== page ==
Reed, Stanley F. (1884–1980)
REED, STANLEY F. (1884–1980)
Stanley Forman Reed, a descendant of Kentucky gentry, was educated at Kentucky Wesleyan College, Yale, Columbia, the University of Virginia, and the Sorbonne. He then returned to Maysville, Kentucky, where he entered private law practice and Democratic party politics. After serving two terms in the Kentucky General Assembly, he was called to Washington as counsel to the Federal Farm Board during herbert c. hoover's administration. His competence as a legal technician led to his promotion to general counsel to the Reconstruction Finance Corporation (RFC) and his retention at that post when franklin d. roosevelt came to power. During the early years of the new deal, Reed played an important role in the attempts at economic revival through the RFC and in the framing of new legislation by the Brain Trust. He defended New Deal measures before an unreconstructed Supreme Court, first as special counsel arguing the gold clause cases and then as solicitor general from 1935 to 1938. Reed was Roosevelt's second appointee to the Supreme Court, taking office January 15, 1938, and replacing Justice george h. sutherland.
Reed was a moderate man in both personal style and constitutional views. He occupied a position of influence between the Court's liberal and conservative wings, between activists and advocates of judicial self-restraint. He was most comfortable with the majority and was willing to modify his views as the Court majority shifted. In a Court marked by strong personalities, Reed was able to maintain cordial relations with colleagues of different ideological persuasions.
Reed's opinions are not noted for ringing phrases or rigid insistence on principled positions. The discussion places great weight on the specifics of factual circumstances and often takes on a dialectic quality, a paragraph-by-paragraph dialogue between the Justice and a holder of divergent views whom Reed is trying to accommodate and coopt. The other voice may be internal; perhaps, if it is not that of the Justice himself it may belong to a defeated law clerk, echoing the heated in-chambers arguments Reed relished.
A central theme that runs through Reed's views on many constitutional issues is his willingness to uphold the exercise of governmental power by both the federal government and the states. He had faith in the good intentions of government officials, and was rarely willing to infer impermissible motives behind their actions. These attitudes are consistent with Reed's experience as the architect and legal manager of New Deal programs and as the advocate who defended these laws before a hostile Supreme Court. Justice Reed was a key part of the new majority of the Court that upheld federal regulation in the face of challenges under the due process clause. In dissent with Chief Justice fred m. vinson he was a staunch defender of presidential power in youngstown sheet tube company v. sawyer (1952). Similarly, he was notably willing to defer to administrative fact-finding and interpretation of statutes.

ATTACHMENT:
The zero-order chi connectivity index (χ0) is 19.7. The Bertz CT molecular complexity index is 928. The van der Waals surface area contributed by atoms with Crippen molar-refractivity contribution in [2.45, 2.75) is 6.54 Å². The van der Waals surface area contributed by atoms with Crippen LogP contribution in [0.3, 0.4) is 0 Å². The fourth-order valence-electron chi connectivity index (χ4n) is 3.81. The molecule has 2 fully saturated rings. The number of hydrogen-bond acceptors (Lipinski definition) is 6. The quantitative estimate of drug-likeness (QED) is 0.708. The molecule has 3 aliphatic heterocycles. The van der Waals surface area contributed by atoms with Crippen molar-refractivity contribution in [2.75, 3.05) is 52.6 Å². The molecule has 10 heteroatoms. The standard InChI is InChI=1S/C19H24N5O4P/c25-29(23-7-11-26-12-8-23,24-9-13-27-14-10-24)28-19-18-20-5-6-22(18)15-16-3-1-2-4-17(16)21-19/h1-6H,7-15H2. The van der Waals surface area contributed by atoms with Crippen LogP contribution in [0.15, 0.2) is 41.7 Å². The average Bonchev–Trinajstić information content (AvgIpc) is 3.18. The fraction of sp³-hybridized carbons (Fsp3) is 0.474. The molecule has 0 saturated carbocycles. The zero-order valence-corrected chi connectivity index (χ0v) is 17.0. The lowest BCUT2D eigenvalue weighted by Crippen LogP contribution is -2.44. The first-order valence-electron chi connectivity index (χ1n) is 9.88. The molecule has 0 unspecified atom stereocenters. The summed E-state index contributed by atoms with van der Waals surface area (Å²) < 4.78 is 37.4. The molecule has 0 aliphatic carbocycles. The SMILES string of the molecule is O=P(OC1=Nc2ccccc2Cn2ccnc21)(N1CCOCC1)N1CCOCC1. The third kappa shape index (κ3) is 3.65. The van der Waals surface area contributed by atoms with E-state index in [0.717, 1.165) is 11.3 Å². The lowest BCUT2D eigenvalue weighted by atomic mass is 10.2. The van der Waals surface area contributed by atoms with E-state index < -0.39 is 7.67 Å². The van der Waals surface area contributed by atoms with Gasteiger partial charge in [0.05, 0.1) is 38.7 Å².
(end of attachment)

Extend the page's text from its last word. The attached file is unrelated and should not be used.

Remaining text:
These same attitudes can be seen in Reed's approach to criminal procedure, particularly in cases presenting claims of abusive police behavior. His deference to what he saw as another administrative agency was reinforced by the attitudes of a Mason County, Kentucky, landowner, whose experience led him to think of the police as a benevolent small-town constabulary. Beginning with his lone dissent in United States v. McNabb (1943), Reed deferred to the police and to state procedural rules in ways that led him to accept behavior that a majority of his colleagues found unacceptable. "I am opposed to broadening the possibilities of defendants escaping punishment by these more rigorous technical requirements on the administration of justice," he wrote in McNabb.
Reed occupied a pivotal position on the Court in civil rights cases. He joined with and frequently wrote for the majority in vindication of the rights of blacks, including morgan v. virginia (1945), smith v. allwright (1943), and brown v. board of education (1954). However, like a majority of his colleagues, he saw the treatment of Japanese Americans during World War II in a different light. (See japanese american cases.)
Reed was slow to join the emerging majority during the 1940s that protected Jehovah's Witnesses in the exercise of their religion; his view on released time for religious instruction of public school pupils, expressed originally in his sole dissent in mccollum v. board of education (1948), became substantially the majority position in zorach v. clausen (1952). He was relatively permissive of local time, place, and manner regulations of soundtrucks in kovacs v. cooper (1948), but often voted with the absolutist position of Justices hugo l. black and william o. douglas regarding other public speech issues, as he did in beauharnais v. illinois (1952) and terminiello v. chicago (1947). Nonetheless, Reed sided with the finding of necessity of police action against a public speaker in feiner v. new york (1951).
A more consistent theme in Reed's positions was his opposition to what he saw as political radicalism. He upheld federal and state statutes as well as legislative and grand jury investigative powers and deportation aimed at the removal of "security risks." Writing for the Court majority, he also upheld the power of the federal government to limit the political activities of its employees in United Public Workers v. Mitchell (1947).
Justice Reed retired from active service on the Supreme Court in 1957, but continued to sit on the Court of Claims and Court of Appeals for the District of Columbia, as special master for the Supreme Court in original jurisdiction cases, and briefly as chairman of the civil rights commission. He died in 1980 at the age of ninety-five, having lived longer than any other Justice in history.